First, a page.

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Home page > Animal Kingdom > Echolocation of Bats

ECHOLOCATION of BATS
Animal Kingdom


Bats are very interesting creatures. The most intriguing of their abilities is their extraordinary faculty of navigation.
The echolocative ability of bats was discovered through a series of experiments conducted by scientists. Let us take a closer look at these experiments in order to unveil the extraordinary design of these creatures:1
In the first of these experiments, a bat was left in a completely dark room. On one corner of the same room, a fly was placed as a prey for the bat. From then on, everything taking place in the room was monitored with night vision cameras. As the fly started to take into the air, the bat, from the other corner of the room, swiftly moved directly to where the fly was and captured it. Through this experiment, it was concluded that the bats had a very sharp sense of perception even in complete darkness. However, was this perception of the bat due to the sense of hearing? Or, was it because it had night vision?
In order to answer these questions, a second experiment was carried out. In a corner of the same room a group of caterpillars were placed and covered under a sheet of newspaper. Once released, the bat did not lose any time in lifting the newspaper sheet and eating the caterpillars. This proved that the navigational faculty of the bat has no relationship with the sense of vision.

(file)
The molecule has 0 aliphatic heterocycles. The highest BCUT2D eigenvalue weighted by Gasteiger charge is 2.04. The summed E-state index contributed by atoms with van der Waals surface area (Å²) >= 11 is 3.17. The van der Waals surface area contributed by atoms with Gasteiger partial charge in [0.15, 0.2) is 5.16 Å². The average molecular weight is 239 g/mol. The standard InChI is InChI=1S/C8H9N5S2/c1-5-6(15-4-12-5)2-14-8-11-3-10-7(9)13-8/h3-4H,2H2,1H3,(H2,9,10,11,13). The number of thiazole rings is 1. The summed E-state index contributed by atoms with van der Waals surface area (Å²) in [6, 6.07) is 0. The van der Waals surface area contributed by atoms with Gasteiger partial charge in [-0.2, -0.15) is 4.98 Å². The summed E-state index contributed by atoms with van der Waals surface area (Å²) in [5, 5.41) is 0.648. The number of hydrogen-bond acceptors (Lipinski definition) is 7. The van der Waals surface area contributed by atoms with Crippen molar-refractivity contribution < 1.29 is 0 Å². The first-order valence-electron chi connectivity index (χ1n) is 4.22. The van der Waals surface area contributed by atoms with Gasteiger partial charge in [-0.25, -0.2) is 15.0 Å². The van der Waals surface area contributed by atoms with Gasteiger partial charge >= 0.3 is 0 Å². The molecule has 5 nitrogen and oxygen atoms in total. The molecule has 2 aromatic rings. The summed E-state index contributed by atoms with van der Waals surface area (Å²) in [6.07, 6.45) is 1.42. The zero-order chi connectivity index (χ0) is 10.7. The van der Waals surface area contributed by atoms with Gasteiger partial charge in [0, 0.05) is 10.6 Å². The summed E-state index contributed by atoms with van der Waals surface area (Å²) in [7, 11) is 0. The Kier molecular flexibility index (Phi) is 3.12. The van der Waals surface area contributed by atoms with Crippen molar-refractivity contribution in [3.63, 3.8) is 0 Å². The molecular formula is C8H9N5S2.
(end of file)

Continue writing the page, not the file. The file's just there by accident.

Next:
Experiments show that bats are able to easily locate and fly through the passageways in the walls even in complete darkness.

Scientists continued with their experiments on bats: a new experiment was conducted in a long corridor, on one side of which was a bat and on the other a group of butterflies. In addition, a series of partition walls were installed perpendicular to the sidewalls. In each partition, there was a single hole just big enough for the bat to fly through. These holes, however, were located in a different spot on each partition. That is, the bat had to zigzag its way through them.
Scientist started their observations as soon as the bat was released into the pitch darkness of the
corridor. When the bat came to the first partition it located the hole easily and passed right through it. The same was observed at all partitions: the bat appeared not only to know where the partition was but also where exactly the hole was. After going through the last hole, the bat filled its stomach with its catch.